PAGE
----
From paper airplanes to kites to rockets, flying toys are a staple of childhood and a source of endless fascination with the science of flight. Now drones have joined the lineup, becoming the “it” gift for the holidays with models as inexpensive as $19.99. But the multitude of products on the market can make it difficult to choose the drone that’s right for your child – especially if terms like FPV and RTF stop you cold.
Hobby products specialist Hobbico has set up an online holiday drone headquarters at www.hobbico.com/dronehq to help shoppers cut through the clutter. The company also offers these guidelines for matching the drone to the child. Parents should consider factors such as:
- The child’s age and skill level. Kids as young as 8 can fly many of the entry-level drones, depending on the design of the radio transmitter. For younger children and first-time fliers, for example, look for ease-of-use features like True Direction mode, which moves the drone in the same direction as the control sticks. Drones with an app that allow the ‘pilot’ to control the craft from a smartphone are the easiest to fly, but they begin in the $300 range.
- Level of adult supervision expected. Your choice of drones should also depend on whether you anticipate that your child will be ‘flying’ solo or as part of a family activity. The more adult involvement expected, the more bells and whistles you may want to purchase.
- Indoor or outdoor? Many of the small drones can be flown indoors. Others are outdoor-exclusive. Some can do both. And larger drones are outdoor-only for obvious reasons. (Among other things, you don’t want a big drone crashing into your favorite lamp.) Be sure you know what space you have available to fly. Proximity to an airport may be a factor as well.
- Drone size. Bigger drones are more stable and therefore easier for beginners to control, especially outdoors in windy conditions, but the cost of repair in the event of a crash can be a pain in the wallet. Smaller drones – some of them not much larger than an insect – are harder to fly but can frequently bounce back from a crash with nothing more than an inexpensive rotor replacement. You need to decide which tradeoffs you’re willing to accept.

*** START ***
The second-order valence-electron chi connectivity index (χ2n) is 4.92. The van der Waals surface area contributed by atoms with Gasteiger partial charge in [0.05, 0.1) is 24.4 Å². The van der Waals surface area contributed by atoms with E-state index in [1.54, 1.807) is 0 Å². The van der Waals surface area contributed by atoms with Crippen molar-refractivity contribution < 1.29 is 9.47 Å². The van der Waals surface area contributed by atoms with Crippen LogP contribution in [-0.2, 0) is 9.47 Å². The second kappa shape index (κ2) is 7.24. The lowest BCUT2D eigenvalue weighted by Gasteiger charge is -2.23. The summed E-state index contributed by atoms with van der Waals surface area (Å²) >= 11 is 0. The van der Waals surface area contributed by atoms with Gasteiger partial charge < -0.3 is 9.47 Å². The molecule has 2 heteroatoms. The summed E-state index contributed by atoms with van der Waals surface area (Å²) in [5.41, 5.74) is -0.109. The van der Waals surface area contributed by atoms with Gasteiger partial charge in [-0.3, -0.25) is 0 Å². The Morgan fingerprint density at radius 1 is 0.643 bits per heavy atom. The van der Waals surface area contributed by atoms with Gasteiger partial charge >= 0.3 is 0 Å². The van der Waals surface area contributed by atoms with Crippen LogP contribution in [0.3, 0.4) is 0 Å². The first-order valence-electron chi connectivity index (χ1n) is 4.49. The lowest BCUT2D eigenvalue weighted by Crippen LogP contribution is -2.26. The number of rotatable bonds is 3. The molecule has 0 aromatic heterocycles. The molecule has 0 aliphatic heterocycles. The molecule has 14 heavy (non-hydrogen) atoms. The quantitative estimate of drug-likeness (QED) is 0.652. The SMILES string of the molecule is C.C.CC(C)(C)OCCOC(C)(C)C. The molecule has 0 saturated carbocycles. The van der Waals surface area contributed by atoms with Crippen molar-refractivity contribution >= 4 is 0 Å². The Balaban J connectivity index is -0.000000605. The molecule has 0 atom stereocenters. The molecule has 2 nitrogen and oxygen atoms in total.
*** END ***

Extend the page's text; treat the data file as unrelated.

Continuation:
- Aerial capabilities. What does your child want to do with the drone? Just fly it? Make it do a 360° flip with the press of a button? Watch it fly upside down? Take aerial photos or videos? For teenagers, get involved in FPV (first-person view) racing? Check to see what ‘tricks’ a drone can perform before you make your decision.
- Camera or no camera? If aerial photography is on your child’s wish list, you’ll need a drone that includes a camera or lets you add your own. While drones that can capture high-quality photos and videos typically cost $600 and up, there are also photography-for-fun models that cost as little as $60. Some even offer an FPV feature that streams images from the camera to the radio transmitter’s LCD screen in real time, creating the feel of sitting in the cockpit.
- As usual, you get what you pay for, but there are great options from $20 to $200. They won’t give you the control, capabilities or high-resolution images of professional-grade drones that cost thousands of dollars, but they’ll deliver hours of fun nevertheless.
Hobbico, Inc., is one of the largest radio-control product companies in the world – active not only in retail sales and wholesale distribution, but also in product development, marketing and support for many popular exclusive manufacturers. The company distributes a wide variety of toy, hobby and commercial products from hundreds of manufacturers, including over 40 proprietary brands. Hobbico also exclusively represents a large number of international manufacturers in the United States. For more information on Hobbico, visit hobbico.com.